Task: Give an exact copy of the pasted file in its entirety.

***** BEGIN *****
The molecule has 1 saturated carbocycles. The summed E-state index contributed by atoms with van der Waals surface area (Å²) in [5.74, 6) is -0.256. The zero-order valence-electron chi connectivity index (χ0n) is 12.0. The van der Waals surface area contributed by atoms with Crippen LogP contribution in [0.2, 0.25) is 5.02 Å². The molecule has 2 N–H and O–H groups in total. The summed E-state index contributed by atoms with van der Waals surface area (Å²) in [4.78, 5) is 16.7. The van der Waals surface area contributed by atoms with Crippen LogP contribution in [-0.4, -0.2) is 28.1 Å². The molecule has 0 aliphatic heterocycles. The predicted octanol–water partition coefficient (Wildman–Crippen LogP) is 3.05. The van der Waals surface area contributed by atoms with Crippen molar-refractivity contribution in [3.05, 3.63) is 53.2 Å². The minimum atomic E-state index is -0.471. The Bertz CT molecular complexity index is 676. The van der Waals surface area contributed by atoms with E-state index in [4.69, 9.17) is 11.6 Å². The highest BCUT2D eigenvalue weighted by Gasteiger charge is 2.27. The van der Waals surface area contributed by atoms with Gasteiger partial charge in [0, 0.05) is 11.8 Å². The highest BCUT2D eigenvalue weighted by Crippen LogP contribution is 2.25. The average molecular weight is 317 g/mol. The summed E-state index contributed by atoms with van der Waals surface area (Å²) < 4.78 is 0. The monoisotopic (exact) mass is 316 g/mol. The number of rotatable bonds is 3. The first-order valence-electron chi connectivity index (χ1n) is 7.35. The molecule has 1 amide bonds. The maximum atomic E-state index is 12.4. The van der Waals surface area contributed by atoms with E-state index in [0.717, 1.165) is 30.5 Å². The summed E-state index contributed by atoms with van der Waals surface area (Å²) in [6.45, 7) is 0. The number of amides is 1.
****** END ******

The molecule has 1 saturated carbocycles. The summed E-state index contributed by atoms with van der Waals surface area (Å²) in [5.74, 6) is -0.256. The zero-order valence-electron chi connectivity index (χ0n) is 12.0. The van der Waals surface area contributed by atoms with Crippen LogP contribution in [0.2, 0.25) is 5.02 Å². The molecule has 2 N–H and O–H groups in total. The summed E-state index contributed by atoms with van der Waals surface area (Å²) in [4.78, 5) is 16.7. The van der Waals surface area contributed by atoms with Crippen LogP contribution in [-0.4, -0.2) is 28.1 Å². The molecule has 0 aliphatic heterocycles. The predicted octanol–water partition coefficient (Wildman–Crippen LogP) is 3.05. The van der Waals surface area contributed by atoms with Crippen molar-refractivity contribution in [3.05, 3.63) is 53.2 Å². The minimum atomic E-state index is -0.471. The Bertz CT molecular complexity index is 676. The van der Waals surface area contributed by atoms with E-state index in [4.69, 9.17) is 11.6 Å². The highest BCUT2D eigenvalue weighted by Gasteiger charge is 2.27. The van der Waals surface area contributed by atoms with Gasteiger partial charge in [0, 0.05) is 11.8 Å². The highest BCUT2D eigenvalue weighted by Crippen LogP contribution is 2.25. The average molecular weight is 317 g/mol. The summed E-state index contributed by atoms with van der Waals surface area (Å²) < 4.78 is 0. The monoisotopic (exact) mass is 316 g/mol. The number of rotatable bonds is 3. The first-order valence-electron chi connectivity index (χ1n) is 7.35. The molecule has 1 amide bonds. The maximum atomic E-state index is 12.4. The van der Waals surface area contributed by atoms with E-state index in [0.717, 1.165) is 30.5 Å². The summed E-state index contributed by atoms with van der Waals surface area (Å²) in [6.45, 7) is 0. The number of amides is 1.